- August 25, 2023
- Posted by: strategia
- Category: Humanitarian News
Dhaka, Bangladesh – Mohammad Jalil still has nightmares recounting the harrowing journey he took last October on a rickety boat in the Bay of Bengal.
Jalil, a 26-year-old Rohingya refugee from Bangladesh’s Kutupalong camp, paid around $1,500 to an agent who promised him a safe journey to Malaysia.
A month later, he found himself on board an overcrowded fishing trawler drifting aimlessly on a fierce sea for about a week.
“We had no food and the children were crying in hunger. The people who were in charge of the trawler beat us mercilessly. On the ninth or 10th day – I can’t remember – the boat sank,” Jalil told Al Jazeera.
He, along with a few others, swam for hours before being rescued by the Bangladeshi coastguard.
“Some women and children couldn’t make it and drowned,” he said. “All my money is gone. I have lost everything.”
Jalil, however, is lucky to be alive.
The United Nations says 2022 was one of the deadliest years for the Rohingya at sea after nearly 400 refugees perished while making treacherous boat trips from Myanmar and Bangladesh across the Andaman Sea and the Bay of Bengal.
Jalil’s close shave with death and his desperation to flee Bangladesh underscores the plight of nearly a million Rohingya, most of whom fled their native Myanmar on August 25, 2017 after its military launched what the UN described as a campaign with “genocidal intent” against the mostly-Muslim minority.
As the Myanmar military began to kill Rohingya men, rape women and burn their villages that day, more than 750,000 of them fled to neighbouring Bangladesh where they were sheltered in the southern Cox’s Bazar district – now the world’s largest refugee camp.
Since then, the refugees observe August 25 as “Genocide Day” to demand justice and seek safe and voluntary repatriation to their homes in Myanmar, which is facing a genocide trial at the International Court of Justice at The Hague.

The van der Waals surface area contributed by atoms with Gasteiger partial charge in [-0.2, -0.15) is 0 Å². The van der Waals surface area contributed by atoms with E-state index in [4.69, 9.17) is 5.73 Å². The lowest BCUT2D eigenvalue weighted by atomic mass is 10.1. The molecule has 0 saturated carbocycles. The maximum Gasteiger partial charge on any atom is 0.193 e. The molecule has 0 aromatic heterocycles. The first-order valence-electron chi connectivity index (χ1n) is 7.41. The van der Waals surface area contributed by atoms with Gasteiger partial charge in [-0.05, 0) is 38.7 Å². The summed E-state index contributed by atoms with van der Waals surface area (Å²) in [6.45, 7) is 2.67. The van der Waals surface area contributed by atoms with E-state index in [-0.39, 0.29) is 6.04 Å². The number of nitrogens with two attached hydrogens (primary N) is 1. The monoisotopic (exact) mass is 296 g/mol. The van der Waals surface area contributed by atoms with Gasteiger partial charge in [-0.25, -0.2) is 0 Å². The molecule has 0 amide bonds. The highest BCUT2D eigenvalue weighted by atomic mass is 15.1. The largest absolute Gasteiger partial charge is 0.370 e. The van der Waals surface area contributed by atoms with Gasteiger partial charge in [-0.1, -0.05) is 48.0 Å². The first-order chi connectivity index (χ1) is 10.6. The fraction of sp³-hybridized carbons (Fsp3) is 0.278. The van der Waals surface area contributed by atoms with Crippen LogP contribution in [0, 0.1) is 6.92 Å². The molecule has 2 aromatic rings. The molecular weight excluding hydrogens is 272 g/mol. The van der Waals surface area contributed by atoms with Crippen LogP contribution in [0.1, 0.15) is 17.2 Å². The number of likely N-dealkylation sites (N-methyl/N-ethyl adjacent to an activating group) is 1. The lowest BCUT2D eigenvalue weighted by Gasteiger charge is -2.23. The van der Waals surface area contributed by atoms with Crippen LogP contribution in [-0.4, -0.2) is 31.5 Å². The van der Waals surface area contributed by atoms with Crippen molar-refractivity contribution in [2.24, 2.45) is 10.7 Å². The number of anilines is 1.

The risky sea ventures to Malaysia and other Southeast Asian nations are just one of many reminders that the Rohingya refugees in Bangladesh lead a precarious existence, losing hope of safely returning to their now military-ruled homeland and being shunned by the rest of the world.
Jalil thought he could start a new life in Bangladesh when he arrived in 2017. But in the last six years, he says he has found himself in a tight corner with no work and no way of moving outside the barbed wires of the refugee camps.
“I felt like a caged bird. I learnt that those who had made it to Malaysia were earning well. That’s why I risked all my savings. Now I am back to square one,” he told Al Jazeera.
Journalist Kaamil Ahmed interviewed hundreds of such refugees for his book, I Feel No Peace, and found that they have almost lost hope of returning safely to Myanmar.
“They also believe they can’t live dignified lives in the refugee camps,” Ahmed told Al Jazeera. “These refugees are utterly stateless and marginalised wherever they are.”
In December 2021, Bangladesh shut down all the refugee-run schools in which Rohingya children were being taught the Myanmar curriculum up to Grade 10. Nur Kabir, who ran the largest of these schools, told Al Jazeera his students are now passing their days doing nothing.
“What will they become when they grow up? Why can’t our children deserve better?” the 28-year-old teacher asked.
Shamsud Douza, the Additional Refugee, Relief and Repatriation Commissioner, told Al Jazeera the refugee-run schools taught in Bangla language, which the Bangladesh government prohibits in order “to keep Rohingya from integrating and remaining permanently in the country”.
“We want their [Rohingya] safe and voluntary return to their homeland,” Douza said. But he also admitted that several repatriation attempts have failed and prospects of a safe repatriation in the near future are “very dim”.
Abdur Rahim, a Rohingya community leader, told Al Jazeera they are not living a “dignified life” in the camps. “We still long for our homelands but we fear the situation there is not at all suitable for our return.”